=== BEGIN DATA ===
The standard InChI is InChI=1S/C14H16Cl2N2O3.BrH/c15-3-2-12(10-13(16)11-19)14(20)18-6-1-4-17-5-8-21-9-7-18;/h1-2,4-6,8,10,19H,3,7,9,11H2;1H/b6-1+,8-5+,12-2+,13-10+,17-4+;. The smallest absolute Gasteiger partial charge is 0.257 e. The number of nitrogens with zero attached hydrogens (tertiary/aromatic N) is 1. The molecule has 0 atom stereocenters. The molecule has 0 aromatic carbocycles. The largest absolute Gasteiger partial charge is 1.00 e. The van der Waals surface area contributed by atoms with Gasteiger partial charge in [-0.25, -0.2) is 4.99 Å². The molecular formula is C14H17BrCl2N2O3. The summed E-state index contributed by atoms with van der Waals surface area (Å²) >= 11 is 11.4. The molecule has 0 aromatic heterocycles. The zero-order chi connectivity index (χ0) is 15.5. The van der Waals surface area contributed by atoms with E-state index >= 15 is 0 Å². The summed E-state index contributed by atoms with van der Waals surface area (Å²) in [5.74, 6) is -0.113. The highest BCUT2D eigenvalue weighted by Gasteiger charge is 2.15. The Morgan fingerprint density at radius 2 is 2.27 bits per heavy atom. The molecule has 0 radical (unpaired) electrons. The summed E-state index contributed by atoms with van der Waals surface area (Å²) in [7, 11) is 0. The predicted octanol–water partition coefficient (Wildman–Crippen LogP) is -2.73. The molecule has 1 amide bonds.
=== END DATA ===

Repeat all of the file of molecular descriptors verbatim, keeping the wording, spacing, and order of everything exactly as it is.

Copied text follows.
The standard InChI is InChI=1S/C14H16Cl2N2O3.BrH/c15-3-2-12(10-13(16)11-19)14(20)18-6-1-4-17-5-8-21-9-7-18;/h1-2,4-6,8,10,19H,3,7,9,11H2;1H/b6-1+,8-5+,12-2+,13-10+,17-4+;. The smallest absolute Gasteiger partial charge is 0.257 e. The number of nitrogens with zero attached hydrogens (tertiary/aromatic N) is 1. The molecule has 0 atom stereocenters. The molecule has 0 aromatic carbocycles. The largest absolute Gasteiger partial charge is 1.00 e. The van der Waals surface area contributed by atoms with Gasteiger partial charge in [-0.25, -0.2) is 4.99 Å². The molecular formula is C14H17BrCl2N2O3. The summed E-state index contributed by atoms with van der Waals surface area (Å²) >= 11 is 11.4. The molecule has 0 aromatic heterocycles. The zero-order chi connectivity index (χ0) is 15.5. The van der Waals surface area contributed by atoms with E-state index >= 15 is 0 Å². The summed E-state index contributed by atoms with van der Waals surface area (Å²) in [5.74, 6) is -0.113. The highest BCUT2D eigenvalue weighted by Gasteiger charge is 2.15. The Morgan fingerprint density at radius 2 is 2.27 bits per heavy atom. The molecule has 0 radical (unpaired) electrons. The summed E-state index contributed by atoms with van der Waals surface area (Å²) in [7, 11) is 0. The predicted octanol–water partition coefficient (Wildman–Crippen LogP) is -2.73. The molecule has 1 amide bonds.